Results from two studies looking at the effects of an experimental drug (bardoxolone) on kidney function in patients with chronic kidney disease (CKD) have been released. One of the studies involved patients with Alport syndrome, and the second was with patients with autosomal dominant polycystic kidney disease (ADPKD). The original article can be found here, at Globe Newswire.
About the Drug Being Tested
Both studies evaluated the effects of bardoxolone (bardoxolone methyl). Bardoxolone is an oral drug that is thought to work by activating Nrf2, which is involved in processes that reduce inflammation through affecting mitochondrial function, decreasing oxidative stress, and inhibiting (reducing) pro-inflammatory signalling.
So far, bardoxolone has been granted Orphan status for the treatment of Alport syndrome by both the US FDA and European Commission. The FDA has also awarded the drug this status for the treatment of pulmonary arterial hypertension.
The ‘Cardinal’ Study
The Cardinal Phase 2/3 study evaluated the effects of bardoxolone as a treatment for patients with CKD linked to Alport syndrome.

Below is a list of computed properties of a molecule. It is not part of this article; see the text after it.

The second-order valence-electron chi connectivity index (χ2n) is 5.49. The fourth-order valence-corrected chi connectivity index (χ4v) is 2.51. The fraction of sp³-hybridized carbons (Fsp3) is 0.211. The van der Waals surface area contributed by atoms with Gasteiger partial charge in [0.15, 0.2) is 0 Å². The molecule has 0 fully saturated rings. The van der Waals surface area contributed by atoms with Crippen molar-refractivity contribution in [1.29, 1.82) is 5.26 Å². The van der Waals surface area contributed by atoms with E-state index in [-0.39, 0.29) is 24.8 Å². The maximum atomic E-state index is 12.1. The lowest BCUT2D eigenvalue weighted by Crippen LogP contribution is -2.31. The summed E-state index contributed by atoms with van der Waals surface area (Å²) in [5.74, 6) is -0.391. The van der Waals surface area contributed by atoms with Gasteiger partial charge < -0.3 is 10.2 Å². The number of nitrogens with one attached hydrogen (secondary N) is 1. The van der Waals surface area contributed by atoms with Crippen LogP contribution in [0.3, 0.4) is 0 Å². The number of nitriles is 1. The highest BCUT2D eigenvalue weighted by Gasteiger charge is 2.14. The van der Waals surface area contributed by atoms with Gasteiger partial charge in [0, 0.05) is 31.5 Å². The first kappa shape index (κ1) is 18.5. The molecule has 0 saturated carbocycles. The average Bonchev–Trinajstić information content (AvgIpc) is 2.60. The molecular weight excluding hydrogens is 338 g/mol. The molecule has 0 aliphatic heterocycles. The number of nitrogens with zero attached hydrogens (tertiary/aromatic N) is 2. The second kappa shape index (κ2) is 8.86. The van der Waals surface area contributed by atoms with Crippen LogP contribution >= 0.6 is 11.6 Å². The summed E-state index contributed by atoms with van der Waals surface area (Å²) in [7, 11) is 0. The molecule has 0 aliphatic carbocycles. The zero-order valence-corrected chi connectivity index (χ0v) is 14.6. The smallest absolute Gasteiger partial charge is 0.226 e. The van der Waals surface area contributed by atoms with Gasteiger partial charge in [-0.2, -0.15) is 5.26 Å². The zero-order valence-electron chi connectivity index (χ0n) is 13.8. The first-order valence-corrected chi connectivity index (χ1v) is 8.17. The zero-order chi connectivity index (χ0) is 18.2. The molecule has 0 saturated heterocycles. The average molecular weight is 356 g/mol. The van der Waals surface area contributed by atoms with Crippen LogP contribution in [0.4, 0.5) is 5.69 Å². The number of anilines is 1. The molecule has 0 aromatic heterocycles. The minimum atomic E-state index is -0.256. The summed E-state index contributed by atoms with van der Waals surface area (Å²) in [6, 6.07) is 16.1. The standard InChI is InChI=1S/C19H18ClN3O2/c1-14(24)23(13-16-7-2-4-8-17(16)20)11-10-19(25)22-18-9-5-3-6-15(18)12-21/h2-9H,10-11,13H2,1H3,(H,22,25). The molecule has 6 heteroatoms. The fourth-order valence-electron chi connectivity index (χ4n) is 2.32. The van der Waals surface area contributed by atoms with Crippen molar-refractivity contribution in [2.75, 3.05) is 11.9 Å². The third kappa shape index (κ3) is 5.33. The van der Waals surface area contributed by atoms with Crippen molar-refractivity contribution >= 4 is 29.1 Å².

Patients taking part in the Phase 2 part of the study who were treated with bardoxolone showed an increased estimated glomerular filtration rate (eGFR) after 48 weeks, compared to the baseline measurement. eGFR is used to measure kidney function, and a higher score indicates better kidney function. According to the researchers, patients’ kidney function had been decreasing each year before taking part in the study, and the improvement seen after one year of being treated with bardoxolone appeared to recover about two years of kidney function decline (as measured by eGFR). The improvement was also found to be maintained when the drug was withdrawn for four weeks after 48 weeks of treatment.
The ‘Phoenix’ Study
In the Phoenix Phase 2 study of patients with ADPKD, patients treated with bardoxolone showed a significant increase in eGFR after twelve weeks. Previously, historical data from 29 out of the 31 participants showed that their kidney function, as measured by eGFR, had previously been declining. No serious adverse events thought to be linked to the treatment occurred, although one patient discontinued the study after treatment-related fatigue.